In Depth

Spending Expectations Slow For US Consumers

Americans polled in the latest Survey of Consumer Expectations from the New York Federal Reserve Bank are not looking to splurge on much in the coming year.

Americans polled in the latest “Survey of Consumer Expectations” from the New York Federal Reserve Bank are not looking to splurge on much in the coming year.

The survey results, which were announced today by the Federal Reserve, showed a significant drop in the median household spending growth expectations to the lowest level seen in recent years.

“One-year ahead household spending growth expectations decreased sharply from 4.3 percent to 3.5 percent, reaching their lowest level since the inception of the survey in June 2013,” the New York Federal Reserve Bank said in a press release. “The drop seems to be more pronounced for respondents over 40 and for respondents with lower education.”

The “Survey of Consumer Expectations,” which gathers responses from roughly 1,200 Americans on a 12-month rotating basis, provides insight into consumers’ expectations on topics such as job forecasts, earnings growth, access to credit and future spending.

The survey also contains information related to the behaviors of overall inflation and how the prices for food, gas, housing and education are predicted to behave.

When it comes to household finance, the July 2015 results also showed a 0.15 percentage point decrease in the forward-looking expectations for household income growth, reducing to 2.7 percent.

The perceived availability of credit showed little change from what was reported a year ago, but remains somewhat pessimistic looking forward. The number of respondents expecting credit to be more difficult to obtain in a year rose nearly 4 percent to 32 percent.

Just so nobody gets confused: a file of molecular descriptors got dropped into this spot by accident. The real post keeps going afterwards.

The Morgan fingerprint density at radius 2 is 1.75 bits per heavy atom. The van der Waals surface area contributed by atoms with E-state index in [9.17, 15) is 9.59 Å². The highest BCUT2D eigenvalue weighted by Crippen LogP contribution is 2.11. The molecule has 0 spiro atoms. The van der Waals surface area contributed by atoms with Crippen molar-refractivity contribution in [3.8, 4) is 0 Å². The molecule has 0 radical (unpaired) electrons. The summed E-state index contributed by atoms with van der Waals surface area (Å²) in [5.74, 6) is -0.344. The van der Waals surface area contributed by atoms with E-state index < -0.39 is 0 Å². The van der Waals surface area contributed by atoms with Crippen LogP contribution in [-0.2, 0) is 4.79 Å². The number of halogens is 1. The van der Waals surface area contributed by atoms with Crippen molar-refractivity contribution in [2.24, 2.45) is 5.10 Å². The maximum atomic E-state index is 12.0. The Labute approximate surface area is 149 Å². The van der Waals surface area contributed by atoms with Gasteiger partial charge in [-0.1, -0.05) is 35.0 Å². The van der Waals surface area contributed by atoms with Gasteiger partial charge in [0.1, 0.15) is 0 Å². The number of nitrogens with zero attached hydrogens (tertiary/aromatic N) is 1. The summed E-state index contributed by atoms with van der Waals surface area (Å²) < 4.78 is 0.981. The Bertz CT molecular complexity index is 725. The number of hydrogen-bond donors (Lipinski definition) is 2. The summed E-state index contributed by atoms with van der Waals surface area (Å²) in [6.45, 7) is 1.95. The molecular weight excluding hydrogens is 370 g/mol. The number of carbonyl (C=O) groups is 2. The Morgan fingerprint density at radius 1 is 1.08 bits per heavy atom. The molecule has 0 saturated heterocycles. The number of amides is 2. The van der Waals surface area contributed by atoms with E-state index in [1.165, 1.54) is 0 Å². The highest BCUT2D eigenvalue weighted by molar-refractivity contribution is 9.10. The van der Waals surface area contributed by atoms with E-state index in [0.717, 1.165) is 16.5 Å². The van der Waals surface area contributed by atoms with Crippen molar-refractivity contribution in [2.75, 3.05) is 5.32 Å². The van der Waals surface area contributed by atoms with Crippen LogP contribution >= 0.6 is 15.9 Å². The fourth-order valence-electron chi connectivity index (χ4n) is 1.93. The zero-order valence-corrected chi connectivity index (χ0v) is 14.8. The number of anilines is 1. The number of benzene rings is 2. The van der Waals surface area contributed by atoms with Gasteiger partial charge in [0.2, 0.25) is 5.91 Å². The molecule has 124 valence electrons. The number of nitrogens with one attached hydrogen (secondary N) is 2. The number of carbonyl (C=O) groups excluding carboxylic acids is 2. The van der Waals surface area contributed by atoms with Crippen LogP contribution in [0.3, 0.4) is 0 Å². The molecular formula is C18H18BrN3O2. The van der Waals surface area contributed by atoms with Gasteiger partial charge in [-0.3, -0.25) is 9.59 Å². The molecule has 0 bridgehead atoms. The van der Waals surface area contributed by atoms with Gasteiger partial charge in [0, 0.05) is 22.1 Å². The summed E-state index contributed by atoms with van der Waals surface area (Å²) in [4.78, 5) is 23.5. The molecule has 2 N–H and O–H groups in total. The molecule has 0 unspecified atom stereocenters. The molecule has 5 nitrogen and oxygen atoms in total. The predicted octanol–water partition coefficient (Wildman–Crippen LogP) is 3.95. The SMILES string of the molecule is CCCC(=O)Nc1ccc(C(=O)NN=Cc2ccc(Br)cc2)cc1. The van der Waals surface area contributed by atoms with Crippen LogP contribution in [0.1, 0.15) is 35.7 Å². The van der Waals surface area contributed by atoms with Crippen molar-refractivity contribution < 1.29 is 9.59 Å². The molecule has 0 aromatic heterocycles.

Earlier this year, the Federal Reserve reported expectations for strong hiring and consumer spending, but it seems as the year has progressed consumer sentiment has changed.

The Fed’s earlier survey, which took into account activity from the start of the year through Feb. 23, cited wage increase as a good indication toward stronger consumer spending, and it said price tags on goods and services remained relatively flat.

“The underlying strength that has kept confidence at high levels has been job gains. While buffeted by harsh weather and lower gas prices, consumers have remained focused on gains in jobs and wages,” Richard Curtin, chief economist of The University of Michigan’s surveys, said in the University of Michigan’s “Surveys Of Consumers” news release in February.

But the latest survey shows consumers’ expectations surrounding the potential to find a job or earn more money over the coming year have decreased.

The perceived probability of respondents finding a job within the next three months fell to 54.5 percent, while the potential earnings growth expectations also took a hit, decreasing slightly to 2.4 percent.

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